Was therefore mighty relieved to hear it was an O2 issue! Tip for those still having problems – turn your phone and then 3G off and then on again. Fixed the network problem for me.


I agree that O2 should have a process for compensating for loss of service, I can’t imagine how they would calculate how much to pay people back though.
Aside from that, I’m not too upset by the downtime. O2 in my opinion is the best network out there, these kind of problems are extremely rare. All systems crash for one reason or another from time to time. I can’t recall an outage like this from O2 before, so I’d say they’ve done pretty well.


O2 says the network should be up and running again now:

‘Our tests now show that all our 2G and 3G services have been fully restored for affected customers. If any customers are still having problems we recommend they turn their phone off and on again.’

GiffGaff is working for me…


Is it the end of the world if a mobile phone service breaks down occasionally? Most of us are accustomed to being out of network coverage occasionally, anyway.

I assume that emergency calls are still possible, via another network.

S Barua says:
12 July 2012

My network was gone from 3.45pm to 8am (this morning) and from 8am to 10 am I had signals come and go!

I did not get calls from my family outside UK, and I was waiting for a very important message. If anyone thinks “Most of us are accustomed to being out of network coverage occasionally, anyway.” I disagree, I have never been out of network converge for 18 hours!!!!!!!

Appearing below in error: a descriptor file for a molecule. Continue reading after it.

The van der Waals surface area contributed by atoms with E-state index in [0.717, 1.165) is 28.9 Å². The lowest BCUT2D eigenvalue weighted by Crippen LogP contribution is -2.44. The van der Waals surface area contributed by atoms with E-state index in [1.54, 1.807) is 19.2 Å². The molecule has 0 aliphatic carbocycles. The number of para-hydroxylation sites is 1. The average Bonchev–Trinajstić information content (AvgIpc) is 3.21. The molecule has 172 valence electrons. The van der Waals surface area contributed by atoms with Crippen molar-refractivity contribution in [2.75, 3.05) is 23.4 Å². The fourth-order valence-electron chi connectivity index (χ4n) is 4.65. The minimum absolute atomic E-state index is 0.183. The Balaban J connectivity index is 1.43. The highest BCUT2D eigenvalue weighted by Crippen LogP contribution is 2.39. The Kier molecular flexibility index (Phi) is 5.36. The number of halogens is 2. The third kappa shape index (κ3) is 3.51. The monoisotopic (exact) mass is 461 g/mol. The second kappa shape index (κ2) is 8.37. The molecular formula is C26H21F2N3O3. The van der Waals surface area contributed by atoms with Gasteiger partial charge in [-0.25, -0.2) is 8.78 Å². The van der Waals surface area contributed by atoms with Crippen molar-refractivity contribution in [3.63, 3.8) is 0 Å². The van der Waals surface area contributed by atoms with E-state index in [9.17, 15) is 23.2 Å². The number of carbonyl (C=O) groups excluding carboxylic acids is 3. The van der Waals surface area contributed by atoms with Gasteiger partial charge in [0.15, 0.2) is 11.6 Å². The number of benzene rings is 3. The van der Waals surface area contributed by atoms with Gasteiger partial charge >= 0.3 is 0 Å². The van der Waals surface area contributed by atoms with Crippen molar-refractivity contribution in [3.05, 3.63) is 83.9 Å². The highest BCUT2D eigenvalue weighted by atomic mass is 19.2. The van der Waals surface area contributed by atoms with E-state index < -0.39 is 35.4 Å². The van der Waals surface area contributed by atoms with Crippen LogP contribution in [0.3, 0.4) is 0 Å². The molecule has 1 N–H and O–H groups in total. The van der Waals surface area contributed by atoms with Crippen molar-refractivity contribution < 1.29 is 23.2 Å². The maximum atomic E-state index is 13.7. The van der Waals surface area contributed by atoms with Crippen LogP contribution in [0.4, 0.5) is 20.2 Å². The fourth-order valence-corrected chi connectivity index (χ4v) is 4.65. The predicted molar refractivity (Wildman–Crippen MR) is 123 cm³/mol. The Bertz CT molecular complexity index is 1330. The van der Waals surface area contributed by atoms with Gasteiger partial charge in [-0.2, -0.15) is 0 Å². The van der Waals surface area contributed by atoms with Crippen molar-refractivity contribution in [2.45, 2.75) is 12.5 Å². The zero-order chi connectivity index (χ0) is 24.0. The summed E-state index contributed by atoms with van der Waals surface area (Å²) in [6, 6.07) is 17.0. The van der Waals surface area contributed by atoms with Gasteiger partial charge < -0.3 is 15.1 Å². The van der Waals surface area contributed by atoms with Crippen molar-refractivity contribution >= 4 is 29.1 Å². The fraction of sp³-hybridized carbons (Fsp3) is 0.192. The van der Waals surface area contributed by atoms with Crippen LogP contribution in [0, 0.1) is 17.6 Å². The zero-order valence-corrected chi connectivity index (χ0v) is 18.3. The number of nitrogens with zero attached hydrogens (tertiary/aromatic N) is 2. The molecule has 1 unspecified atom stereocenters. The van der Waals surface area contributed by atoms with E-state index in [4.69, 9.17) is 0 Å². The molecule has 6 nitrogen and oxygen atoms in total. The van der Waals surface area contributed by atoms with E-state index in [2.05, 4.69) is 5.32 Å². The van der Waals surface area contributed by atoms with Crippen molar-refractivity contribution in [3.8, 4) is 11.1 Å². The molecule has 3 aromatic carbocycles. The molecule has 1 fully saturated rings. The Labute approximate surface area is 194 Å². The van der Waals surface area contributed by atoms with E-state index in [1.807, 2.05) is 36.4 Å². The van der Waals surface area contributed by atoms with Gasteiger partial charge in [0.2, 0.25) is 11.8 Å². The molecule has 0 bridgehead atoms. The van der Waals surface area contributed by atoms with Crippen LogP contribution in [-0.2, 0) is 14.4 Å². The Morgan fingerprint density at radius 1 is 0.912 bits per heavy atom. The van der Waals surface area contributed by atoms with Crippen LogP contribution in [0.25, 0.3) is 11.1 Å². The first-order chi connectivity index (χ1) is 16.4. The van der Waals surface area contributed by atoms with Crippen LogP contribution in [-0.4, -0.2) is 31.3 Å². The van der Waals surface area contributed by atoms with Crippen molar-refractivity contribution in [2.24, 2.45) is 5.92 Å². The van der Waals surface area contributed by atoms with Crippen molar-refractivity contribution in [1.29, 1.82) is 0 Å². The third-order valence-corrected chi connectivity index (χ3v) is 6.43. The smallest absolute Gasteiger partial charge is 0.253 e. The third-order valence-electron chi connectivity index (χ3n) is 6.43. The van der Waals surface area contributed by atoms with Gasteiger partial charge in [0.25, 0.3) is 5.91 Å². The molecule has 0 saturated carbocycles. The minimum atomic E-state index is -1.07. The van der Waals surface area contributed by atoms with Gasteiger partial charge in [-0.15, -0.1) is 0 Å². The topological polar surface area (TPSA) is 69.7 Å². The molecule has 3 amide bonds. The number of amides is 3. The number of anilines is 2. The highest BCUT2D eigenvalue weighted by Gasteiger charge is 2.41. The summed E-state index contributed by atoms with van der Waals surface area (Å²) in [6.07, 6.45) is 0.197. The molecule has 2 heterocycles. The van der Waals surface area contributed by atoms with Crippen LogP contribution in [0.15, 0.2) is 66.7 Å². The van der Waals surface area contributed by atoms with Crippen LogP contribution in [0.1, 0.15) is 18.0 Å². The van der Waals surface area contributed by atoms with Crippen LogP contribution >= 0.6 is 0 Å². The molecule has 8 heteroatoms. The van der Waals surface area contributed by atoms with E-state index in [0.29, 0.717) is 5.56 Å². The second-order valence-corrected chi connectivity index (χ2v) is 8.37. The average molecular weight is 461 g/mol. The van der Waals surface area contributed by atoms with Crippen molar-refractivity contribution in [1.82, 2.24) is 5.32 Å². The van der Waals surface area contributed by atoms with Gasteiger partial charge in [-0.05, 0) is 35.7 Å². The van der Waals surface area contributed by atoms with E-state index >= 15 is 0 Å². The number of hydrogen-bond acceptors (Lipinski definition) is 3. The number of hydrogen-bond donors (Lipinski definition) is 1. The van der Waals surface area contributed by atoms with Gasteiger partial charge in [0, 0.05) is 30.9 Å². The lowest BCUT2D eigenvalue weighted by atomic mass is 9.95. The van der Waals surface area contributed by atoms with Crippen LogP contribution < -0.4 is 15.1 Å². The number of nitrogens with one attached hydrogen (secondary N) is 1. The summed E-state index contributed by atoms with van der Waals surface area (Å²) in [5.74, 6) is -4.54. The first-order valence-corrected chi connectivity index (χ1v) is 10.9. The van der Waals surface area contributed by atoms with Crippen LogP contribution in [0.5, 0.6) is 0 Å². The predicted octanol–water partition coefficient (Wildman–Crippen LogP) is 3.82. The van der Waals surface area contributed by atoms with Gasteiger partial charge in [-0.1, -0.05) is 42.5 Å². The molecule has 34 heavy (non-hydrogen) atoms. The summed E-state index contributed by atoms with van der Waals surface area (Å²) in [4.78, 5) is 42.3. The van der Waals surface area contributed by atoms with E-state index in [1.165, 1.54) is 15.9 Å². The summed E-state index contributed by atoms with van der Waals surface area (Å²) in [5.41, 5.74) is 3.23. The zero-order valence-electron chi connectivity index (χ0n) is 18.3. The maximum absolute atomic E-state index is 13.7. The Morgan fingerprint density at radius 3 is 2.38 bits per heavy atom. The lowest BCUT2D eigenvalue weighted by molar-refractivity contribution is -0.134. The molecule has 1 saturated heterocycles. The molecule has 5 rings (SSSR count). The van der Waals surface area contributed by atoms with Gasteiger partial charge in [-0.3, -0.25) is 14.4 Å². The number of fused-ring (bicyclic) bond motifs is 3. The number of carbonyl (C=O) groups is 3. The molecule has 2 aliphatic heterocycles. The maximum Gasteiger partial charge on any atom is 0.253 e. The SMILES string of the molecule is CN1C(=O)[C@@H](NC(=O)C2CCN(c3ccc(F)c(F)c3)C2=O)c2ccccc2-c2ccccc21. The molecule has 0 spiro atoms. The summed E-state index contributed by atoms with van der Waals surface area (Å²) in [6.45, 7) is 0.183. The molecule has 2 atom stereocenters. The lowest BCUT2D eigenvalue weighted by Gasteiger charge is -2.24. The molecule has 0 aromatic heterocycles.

S Barua

I suppose the the highlands of Scotland is the most obvious area where you will find plenty of places with no network coverage, but visit places in the middle of nowhere in England and you will have the same problem. I’ve got PAYG SIM cards on the various networks to help try to keep in touch. Mine are cheap phones, but friends with posh phones have no more success.

This is rather off-topic, of course.


I cannot be compensated for the Angst caused by being unable to contact my daughter, we did not know of the O2 outage, we speak to her at least once daily. By 10pm last night no one had heard from her and attempts to call were met with silence or a buzzing tone. My son [the last time we were unable to contact someone like this, he & went round and found them lying in a coma covered in blood, and got there just in time to save their life] panicked grabbed the wife, they jumped in his little sports car and shot round to see if she was OK, fortunately the only damage was to his car as he scraped over the multitude of road humps.
My daughter called from her house phone about 5 mins before they arrived telling me about the outage, and that she had just arrived home.
But those few moments for a worrywart like me were sheer hell.

I think there is a lesson here, it’s about putting all your eggs in one basket, yesterday Natwest etc… today O2, we put everything into electronic systems and remove all back ups, so when they fail we in effect cripple ourselves, I was amused by tales of people whose phones stopped working, then wondering why they couldn’t phone in a complaint 🙂

As for compensation I think the warning we have just had [if taken on board] is much needed, forget compo’ and work out how you are going to survive as our systems get ever more complex and prone to failure.


There does seem to be a place for mobile phones that are capable of working on different networks using the same phone number. That would not only cope with network problems but the more common problem of poor network coverage. I’m sure the networks could sort out the financial implications without the customer getting involved.